Because tragedy of the commons has largely been defined through examples, the IDR team turned their attention to identifying the variables that lead to tragedy of the commons and the influence of each variable on the outcome of sharing commons. Identifying these variables, the IDR team said, would contribute to better cross-disciplinary understanding of tragedy of the commons. The factors the IDR team came up with are seen at both the individual and collective levels. The IDR team described eight main categories (resource demand, resource supply, scale, time, uncertainty, heterogeneity, implementation, and interactions/institutions). Hypothetically, many of these variables could be summarized in a mathematical equation, but it would need to be determined how influential each of these factors is.
FIGURE 1 Tragedy of the commons can lead to either resilience of the commons or collapse of the commons depending on how the value of the commons changes over time.
While tragedy of the commons cannot be solved at the individual level, the IDR team mentioned that the effects of tragedy of the commons can be seen in the individual and individuals can take steps toward a solution. The IDR team said that a shifting memory scale among generations may contribute to the tragedy. What this means is that though resources are being depleted, an individual grows up with this issue, becomes used to current conditions, and does not realize what was lost. While the resources become progressively depleted, individual attitudes do not change within a generation. In addition, the team mentioned that education or marketing of behaviors that promote commons resilience may influence individual actions. The IDR team referenced systems that allow people to see their water consumption throughout the day. Given this information consumers can determine what activities are using too much water and adjust their habits accordingly.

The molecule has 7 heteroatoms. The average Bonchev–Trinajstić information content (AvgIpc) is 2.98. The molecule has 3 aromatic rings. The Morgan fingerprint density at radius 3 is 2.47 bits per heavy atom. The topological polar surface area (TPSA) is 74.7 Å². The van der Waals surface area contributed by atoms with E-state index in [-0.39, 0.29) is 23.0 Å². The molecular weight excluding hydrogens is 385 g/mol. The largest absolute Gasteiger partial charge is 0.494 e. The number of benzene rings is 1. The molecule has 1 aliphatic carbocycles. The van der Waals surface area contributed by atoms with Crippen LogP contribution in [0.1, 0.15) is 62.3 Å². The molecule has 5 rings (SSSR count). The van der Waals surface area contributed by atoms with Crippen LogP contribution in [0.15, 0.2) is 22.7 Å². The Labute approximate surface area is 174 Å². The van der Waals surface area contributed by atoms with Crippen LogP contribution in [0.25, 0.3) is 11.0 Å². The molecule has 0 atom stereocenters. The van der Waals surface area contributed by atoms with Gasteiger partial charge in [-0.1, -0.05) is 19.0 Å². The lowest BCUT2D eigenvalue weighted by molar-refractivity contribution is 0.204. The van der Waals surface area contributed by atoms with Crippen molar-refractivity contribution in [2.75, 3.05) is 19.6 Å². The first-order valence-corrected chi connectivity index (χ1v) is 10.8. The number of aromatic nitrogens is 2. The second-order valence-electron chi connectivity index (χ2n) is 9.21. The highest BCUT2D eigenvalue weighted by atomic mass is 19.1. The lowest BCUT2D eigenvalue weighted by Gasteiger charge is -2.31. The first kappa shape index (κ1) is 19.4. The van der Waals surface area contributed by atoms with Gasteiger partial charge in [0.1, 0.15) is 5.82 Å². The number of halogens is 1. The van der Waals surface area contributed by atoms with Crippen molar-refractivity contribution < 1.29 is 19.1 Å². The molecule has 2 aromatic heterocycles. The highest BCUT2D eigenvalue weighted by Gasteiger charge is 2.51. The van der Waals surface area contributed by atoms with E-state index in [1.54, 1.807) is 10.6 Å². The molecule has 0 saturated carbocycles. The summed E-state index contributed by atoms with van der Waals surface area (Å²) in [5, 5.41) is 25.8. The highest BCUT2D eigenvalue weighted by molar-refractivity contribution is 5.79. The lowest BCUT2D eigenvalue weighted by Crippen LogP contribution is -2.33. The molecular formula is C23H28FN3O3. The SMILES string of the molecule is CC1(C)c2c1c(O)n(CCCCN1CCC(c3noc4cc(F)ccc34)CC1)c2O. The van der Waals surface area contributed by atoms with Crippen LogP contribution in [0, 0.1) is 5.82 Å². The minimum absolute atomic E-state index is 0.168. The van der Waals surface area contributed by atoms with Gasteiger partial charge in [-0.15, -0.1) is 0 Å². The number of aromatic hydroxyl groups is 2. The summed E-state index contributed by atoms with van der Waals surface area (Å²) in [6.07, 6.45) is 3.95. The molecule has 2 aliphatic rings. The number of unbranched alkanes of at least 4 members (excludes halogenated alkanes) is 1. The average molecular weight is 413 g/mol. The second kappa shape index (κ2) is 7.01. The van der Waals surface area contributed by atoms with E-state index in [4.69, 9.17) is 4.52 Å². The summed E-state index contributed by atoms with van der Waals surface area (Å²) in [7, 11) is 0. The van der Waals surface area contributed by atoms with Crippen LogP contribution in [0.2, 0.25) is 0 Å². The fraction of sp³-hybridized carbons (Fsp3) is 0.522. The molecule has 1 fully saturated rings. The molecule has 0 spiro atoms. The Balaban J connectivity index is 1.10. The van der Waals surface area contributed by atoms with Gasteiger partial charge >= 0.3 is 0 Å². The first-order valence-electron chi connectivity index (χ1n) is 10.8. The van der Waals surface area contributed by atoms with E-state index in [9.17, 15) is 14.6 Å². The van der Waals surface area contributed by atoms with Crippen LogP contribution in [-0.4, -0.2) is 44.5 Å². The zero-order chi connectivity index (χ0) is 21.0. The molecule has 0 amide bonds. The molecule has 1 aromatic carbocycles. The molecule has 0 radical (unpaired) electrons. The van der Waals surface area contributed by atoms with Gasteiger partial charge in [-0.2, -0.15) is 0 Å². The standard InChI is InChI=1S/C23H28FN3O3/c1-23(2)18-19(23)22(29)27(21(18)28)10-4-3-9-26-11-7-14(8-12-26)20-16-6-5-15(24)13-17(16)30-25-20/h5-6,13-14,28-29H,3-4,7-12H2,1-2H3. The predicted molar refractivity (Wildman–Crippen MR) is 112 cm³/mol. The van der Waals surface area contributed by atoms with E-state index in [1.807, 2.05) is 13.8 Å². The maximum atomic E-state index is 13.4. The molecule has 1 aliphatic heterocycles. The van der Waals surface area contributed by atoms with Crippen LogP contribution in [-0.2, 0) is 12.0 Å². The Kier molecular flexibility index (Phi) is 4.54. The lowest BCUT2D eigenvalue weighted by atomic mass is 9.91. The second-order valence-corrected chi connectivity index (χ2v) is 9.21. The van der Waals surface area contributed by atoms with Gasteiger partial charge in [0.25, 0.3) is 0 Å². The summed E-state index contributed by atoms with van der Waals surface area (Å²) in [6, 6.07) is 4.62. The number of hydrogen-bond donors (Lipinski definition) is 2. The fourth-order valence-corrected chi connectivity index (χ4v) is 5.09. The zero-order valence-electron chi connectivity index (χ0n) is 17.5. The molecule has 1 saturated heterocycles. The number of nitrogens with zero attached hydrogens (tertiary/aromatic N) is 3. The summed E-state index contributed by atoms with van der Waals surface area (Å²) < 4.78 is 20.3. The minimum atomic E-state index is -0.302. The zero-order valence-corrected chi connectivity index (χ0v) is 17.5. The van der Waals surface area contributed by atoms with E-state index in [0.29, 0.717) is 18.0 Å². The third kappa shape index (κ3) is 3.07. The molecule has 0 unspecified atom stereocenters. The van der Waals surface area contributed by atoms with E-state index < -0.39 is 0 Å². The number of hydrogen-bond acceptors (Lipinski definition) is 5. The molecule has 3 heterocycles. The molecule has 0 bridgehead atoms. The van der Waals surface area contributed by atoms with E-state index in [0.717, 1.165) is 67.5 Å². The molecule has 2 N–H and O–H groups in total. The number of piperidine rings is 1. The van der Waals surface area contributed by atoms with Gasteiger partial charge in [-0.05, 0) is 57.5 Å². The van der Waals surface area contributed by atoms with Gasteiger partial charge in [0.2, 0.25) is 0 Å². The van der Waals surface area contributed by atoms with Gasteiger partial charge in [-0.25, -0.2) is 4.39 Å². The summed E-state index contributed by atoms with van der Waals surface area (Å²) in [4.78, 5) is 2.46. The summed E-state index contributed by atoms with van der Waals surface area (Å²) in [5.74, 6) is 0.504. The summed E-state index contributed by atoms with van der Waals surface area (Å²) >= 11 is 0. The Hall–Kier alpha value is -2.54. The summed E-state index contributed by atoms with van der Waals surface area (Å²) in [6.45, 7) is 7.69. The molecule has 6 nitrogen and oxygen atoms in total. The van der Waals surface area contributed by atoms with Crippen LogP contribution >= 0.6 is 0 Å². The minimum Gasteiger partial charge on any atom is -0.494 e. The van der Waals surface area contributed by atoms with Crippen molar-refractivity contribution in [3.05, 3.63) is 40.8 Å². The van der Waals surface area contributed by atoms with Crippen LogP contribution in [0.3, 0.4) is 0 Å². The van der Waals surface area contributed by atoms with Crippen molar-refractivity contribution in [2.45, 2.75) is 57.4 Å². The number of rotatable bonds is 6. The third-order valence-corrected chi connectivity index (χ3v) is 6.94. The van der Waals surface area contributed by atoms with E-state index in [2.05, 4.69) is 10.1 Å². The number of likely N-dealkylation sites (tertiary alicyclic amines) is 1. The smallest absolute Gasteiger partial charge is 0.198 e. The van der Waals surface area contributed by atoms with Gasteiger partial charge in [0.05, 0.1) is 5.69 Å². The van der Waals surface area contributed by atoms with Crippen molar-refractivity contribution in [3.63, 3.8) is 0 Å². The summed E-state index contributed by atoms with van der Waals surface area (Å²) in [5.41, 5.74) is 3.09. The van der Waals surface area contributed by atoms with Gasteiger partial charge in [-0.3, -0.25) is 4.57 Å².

The IDR team also recognized the importance of interactions among individuals in solving matters that create a tragedy of the commons. In particular, the group focused on trust in human systems (institutional trust, trust among relatives, etc.) and repeated interactions among individuals. The group believed that these two factors, which are not necessarily independent, play a vital role in motivating individuals to act in the interest of the collective rather than the individual. For example, a rancher may not want to overgraze a shared pasture if he or she knows and trusts the individuals sharing this pasture.